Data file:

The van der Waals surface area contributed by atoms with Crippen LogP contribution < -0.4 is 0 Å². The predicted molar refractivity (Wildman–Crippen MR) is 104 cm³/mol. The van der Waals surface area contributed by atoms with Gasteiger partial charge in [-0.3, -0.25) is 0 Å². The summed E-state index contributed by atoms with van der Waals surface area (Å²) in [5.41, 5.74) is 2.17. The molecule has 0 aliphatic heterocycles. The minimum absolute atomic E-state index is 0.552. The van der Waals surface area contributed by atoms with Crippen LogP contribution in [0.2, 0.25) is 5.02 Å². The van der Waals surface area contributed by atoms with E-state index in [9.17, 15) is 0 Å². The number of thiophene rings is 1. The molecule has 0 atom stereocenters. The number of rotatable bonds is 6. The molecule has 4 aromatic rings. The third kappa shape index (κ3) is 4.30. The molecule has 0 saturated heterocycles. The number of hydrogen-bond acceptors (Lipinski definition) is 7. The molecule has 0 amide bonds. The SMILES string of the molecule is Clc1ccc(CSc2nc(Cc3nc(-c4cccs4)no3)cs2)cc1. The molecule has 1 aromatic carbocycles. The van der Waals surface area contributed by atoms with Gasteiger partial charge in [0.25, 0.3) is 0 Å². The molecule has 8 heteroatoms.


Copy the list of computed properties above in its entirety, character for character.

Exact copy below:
The van der Waals surface area contributed by atoms with Crippen LogP contribution < -0.4 is 0 Å². The predicted molar refractivity (Wildman–Crippen MR) is 104 cm³/mol. The van der Waals surface area contributed by atoms with Gasteiger partial charge in [-0.3, -0.25) is 0 Å². The summed E-state index contributed by atoms with van der Waals surface area (Å²) in [5.41, 5.74) is 2.17. The molecule has 0 aliphatic heterocycles. The minimum absolute atomic E-state index is 0.552. The van der Waals surface area contributed by atoms with Crippen LogP contribution in [0.2, 0.25) is 5.02 Å². The van der Waals surface area contributed by atoms with E-state index in [9.17, 15) is 0 Å². The number of thiophene rings is 1. The molecule has 0 atom stereocenters. The number of rotatable bonds is 6. The molecule has 4 aromatic rings. The third kappa shape index (κ3) is 4.30. The molecule has 0 saturated heterocycles. The number of hydrogen-bond acceptors (Lipinski definition) is 7. The molecule has 0 amide bonds. The SMILES string of the molecule is Clc1ccc(CSc2nc(Cc3nc(-c4cccs4)no3)cs2)cc1. The molecule has 1 aromatic carbocycles. The van der Waals surface area contributed by atoms with Gasteiger partial charge in [0.25, 0.3) is 0 Å². The molecule has 8 heteroatoms.